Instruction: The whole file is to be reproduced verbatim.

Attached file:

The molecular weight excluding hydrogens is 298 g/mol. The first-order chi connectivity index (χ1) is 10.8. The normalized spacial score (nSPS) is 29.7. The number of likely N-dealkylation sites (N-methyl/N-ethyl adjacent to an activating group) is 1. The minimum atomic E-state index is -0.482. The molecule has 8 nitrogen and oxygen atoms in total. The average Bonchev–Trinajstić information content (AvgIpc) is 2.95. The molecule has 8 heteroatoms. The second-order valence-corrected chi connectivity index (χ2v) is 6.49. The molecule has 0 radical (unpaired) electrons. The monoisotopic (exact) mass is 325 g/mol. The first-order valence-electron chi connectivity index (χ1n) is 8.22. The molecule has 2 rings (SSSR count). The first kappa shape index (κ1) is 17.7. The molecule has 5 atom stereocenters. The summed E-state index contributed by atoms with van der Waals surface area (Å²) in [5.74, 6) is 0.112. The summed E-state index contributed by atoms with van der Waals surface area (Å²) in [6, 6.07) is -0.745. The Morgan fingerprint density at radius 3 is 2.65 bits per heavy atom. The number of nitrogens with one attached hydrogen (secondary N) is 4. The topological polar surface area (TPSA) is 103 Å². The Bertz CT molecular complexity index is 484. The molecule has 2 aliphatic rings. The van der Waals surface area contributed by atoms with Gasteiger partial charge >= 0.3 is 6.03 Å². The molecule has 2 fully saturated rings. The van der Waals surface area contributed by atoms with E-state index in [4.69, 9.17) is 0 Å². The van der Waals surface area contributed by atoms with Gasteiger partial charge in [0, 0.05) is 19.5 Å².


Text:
The molecular weight excluding hydrogens is 298 g/mol. The first-order chi connectivity index (χ1) is 10.8. The normalized spacial score (nSPS) is 29.7. The number of likely N-dealkylation sites (N-methyl/N-ethyl adjacent to an activating group) is 1. The minimum atomic E-state index is -0.482. The molecule has 8 nitrogen and oxygen atoms in total. The average Bonchev–Trinajstić information content (AvgIpc) is 2.95. The molecule has 8 heteroatoms. The second-order valence-corrected chi connectivity index (χ2v) is 6.49. The molecule has 0 radical (unpaired) electrons. The monoisotopic (exact) mass is 325 g/mol. The first-order valence-electron chi connectivity index (χ1n) is 8.22. The molecule has 2 rings (SSSR count). The first kappa shape index (κ1) is 17.7. The molecule has 5 atom stereocenters. The summed E-state index contributed by atoms with van der Waals surface area (Å²) in [5.74, 6) is 0.112. The summed E-state index contributed by atoms with van der Waals surface area (Å²) in [6, 6.07) is -0.745. The Morgan fingerprint density at radius 3 is 2.65 bits per heavy atom. The number of nitrogens with one attached hydrogen (secondary N) is 4. The topological polar surface area (TPSA) is 103 Å². The Bertz CT molecular complexity index is 484. The molecule has 2 aliphatic rings. The van der Waals surface area contributed by atoms with Gasteiger partial charge >= 0.3 is 6.03 Å². The molecule has 2 fully saturated rings. The van der Waals surface area contributed by atoms with E-state index in [4.69, 9.17) is 0 Å². The van der Waals surface area contributed by atoms with Gasteiger partial charge in [0, 0.05) is 19.5 Å².